Global Village People
There are over 80 short- and feature-length documentaries in this year's Margaret Mead Film Festival, but of course there could always be more, the multitude of people projected on its screens just a tiny slice of the human pie. The fest can be counted on to visit forgotten corners of the globe, but the filmmakers and audiences are linked by a basic impulse, namely the desire to see something new or unexpected.
This year's Mead is loosely organized around a number of themes, among them spirituality, myths of sex and sexuality, and the use of high-definition video tech in documentary. The festival is also offering a mini-retro of cinema verité docs anchored by the work of Canada's Allan King. King's 1968 A Married Couple is often described as an exemplary classic of the genre, edited from 70 hours of film shot over five weeks. It's an often jaw-dropping time capsule, the shrill, showy spats set against the polyesterish backdrop of late-'60s middle-class angst and folly.
Taking on some of today's sexual conundrums is Vanalyne Green's concise and blunt Saddle Sores, which unpacks some of the philosophical and biological implications of the filmmaker's ill-fated affair with "Cowboy Bob." Her Wild West adventure climaxes not with the arrival of the cavalry but her first herpes outbreak, leading to shame, anger, and an obsession with the darker side of the cowboy mystique. James Rutenbeck's Raise the Dead follows the trail of a traveling Pentecostal preacher. Imbuing a clearly dying form of belief with elegiac dignity, Dead manages to convey the fevered energies of a tent revival even as it illustrates its more banal aspects as business and entertainment.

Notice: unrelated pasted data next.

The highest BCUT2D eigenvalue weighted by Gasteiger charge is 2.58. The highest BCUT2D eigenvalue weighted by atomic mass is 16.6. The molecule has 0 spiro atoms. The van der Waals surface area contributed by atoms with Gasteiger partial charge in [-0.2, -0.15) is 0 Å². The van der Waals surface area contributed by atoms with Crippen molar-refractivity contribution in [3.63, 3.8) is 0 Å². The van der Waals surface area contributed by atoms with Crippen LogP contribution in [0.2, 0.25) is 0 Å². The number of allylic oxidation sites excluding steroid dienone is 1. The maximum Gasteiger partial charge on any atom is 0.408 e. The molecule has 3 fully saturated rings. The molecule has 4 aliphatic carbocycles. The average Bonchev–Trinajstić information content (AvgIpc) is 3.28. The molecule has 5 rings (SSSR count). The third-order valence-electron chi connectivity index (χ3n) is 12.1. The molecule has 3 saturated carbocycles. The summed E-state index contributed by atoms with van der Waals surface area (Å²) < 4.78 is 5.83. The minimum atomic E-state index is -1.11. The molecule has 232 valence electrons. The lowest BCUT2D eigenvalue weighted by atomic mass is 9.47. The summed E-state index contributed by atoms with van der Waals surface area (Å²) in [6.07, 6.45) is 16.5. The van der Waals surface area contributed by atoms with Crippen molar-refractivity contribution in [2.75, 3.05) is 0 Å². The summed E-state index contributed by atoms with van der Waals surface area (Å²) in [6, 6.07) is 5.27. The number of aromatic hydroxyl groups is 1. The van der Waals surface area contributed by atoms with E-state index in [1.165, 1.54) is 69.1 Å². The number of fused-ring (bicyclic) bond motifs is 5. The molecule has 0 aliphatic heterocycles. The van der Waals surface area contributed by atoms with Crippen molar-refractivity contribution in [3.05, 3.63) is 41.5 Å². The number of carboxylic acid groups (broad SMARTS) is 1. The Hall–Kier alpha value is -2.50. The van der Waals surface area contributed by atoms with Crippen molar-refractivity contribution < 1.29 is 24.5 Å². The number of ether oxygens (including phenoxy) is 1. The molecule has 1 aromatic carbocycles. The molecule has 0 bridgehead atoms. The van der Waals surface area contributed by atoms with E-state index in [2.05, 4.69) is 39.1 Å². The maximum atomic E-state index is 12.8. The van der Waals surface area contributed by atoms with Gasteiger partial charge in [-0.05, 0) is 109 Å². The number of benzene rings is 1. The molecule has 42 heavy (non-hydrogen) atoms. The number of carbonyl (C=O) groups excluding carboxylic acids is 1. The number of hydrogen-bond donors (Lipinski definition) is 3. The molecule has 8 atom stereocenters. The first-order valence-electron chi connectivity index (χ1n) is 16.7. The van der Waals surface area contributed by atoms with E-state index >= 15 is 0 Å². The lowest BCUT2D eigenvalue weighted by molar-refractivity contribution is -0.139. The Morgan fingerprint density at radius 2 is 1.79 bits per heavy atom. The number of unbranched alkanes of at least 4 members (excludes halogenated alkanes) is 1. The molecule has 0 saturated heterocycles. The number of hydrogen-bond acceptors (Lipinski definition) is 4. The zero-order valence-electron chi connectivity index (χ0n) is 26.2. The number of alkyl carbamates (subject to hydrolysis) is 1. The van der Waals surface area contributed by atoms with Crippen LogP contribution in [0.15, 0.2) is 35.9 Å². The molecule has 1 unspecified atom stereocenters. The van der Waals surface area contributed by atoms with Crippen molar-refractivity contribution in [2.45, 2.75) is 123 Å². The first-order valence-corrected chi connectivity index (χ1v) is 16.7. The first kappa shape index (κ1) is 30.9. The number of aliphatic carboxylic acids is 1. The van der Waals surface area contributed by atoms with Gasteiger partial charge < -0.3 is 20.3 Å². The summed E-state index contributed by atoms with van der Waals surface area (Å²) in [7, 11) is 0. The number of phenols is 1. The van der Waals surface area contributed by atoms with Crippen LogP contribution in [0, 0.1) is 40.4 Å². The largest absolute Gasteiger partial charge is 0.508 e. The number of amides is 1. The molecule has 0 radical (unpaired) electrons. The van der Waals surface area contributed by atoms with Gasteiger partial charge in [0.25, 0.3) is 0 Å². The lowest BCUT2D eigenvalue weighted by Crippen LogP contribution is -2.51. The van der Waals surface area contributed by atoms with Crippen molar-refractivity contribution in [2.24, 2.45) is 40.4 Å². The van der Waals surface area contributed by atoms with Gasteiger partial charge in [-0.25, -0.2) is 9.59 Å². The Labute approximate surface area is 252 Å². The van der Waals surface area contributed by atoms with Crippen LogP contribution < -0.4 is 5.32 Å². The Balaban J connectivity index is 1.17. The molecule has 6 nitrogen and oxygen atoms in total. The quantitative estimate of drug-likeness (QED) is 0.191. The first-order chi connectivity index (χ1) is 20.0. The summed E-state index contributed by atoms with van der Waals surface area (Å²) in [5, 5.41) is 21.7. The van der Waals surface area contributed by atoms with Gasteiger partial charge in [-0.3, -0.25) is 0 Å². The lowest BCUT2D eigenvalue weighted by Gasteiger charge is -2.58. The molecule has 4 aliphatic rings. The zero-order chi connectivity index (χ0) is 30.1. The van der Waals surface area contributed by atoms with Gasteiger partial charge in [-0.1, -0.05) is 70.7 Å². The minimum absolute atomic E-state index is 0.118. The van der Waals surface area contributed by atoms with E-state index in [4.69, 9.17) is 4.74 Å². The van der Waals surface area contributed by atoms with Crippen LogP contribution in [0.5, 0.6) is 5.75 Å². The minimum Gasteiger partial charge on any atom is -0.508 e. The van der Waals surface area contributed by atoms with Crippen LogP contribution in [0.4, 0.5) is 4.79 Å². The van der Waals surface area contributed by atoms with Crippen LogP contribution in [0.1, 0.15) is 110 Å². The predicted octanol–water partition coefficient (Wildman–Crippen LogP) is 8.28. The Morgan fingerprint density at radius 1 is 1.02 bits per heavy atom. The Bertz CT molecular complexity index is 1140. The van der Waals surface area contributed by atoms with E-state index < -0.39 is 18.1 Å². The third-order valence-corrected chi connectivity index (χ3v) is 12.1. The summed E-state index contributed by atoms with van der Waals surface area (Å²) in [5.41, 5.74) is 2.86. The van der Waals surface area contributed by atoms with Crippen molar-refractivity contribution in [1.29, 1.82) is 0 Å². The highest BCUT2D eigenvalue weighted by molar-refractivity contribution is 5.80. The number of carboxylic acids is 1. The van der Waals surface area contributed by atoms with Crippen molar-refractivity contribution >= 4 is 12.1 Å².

Two films get new angles on the new-style ethnographic film, the transvestite sub-cult doc. Paradise Bent returns to Margaret Mead's Samoan stomping grounds to look at the fa'afafine-a traditional Samoan sex role where boys are raised as girls-and how they've been transformed by Western notions of hetero- and homosexuality. Bent sketches the particulars of a local third gender even as the images suggest that in a global culture the zenith of alternative sexuality is inevitably the Cage aux Folles?style drag revue. In the West Africa?set Woubi Cheri, slang-spouting and high-attitude woubis (gay-acting gay men), yossis (straight-acting), and drag queens live in the shadow of an often hostile traditional society.
And the Cow Jumped Over the Moon looks at another set of African trailblazers, nomadic herdsmen in Mali who use weather satellites to survive difficult dry seasons. Sparely effective techno-porn images of NASA hardware are intercut with the dusty rituals of the cattle run. Director Christopher Walker wonders if the new dependence on information from orbit might further deplete cultural and political autonomy. It's a narrowly defined question, but as with most of the initially small and local-seeming questions asked by this festival, the answer will ultimately mean something to all of us.
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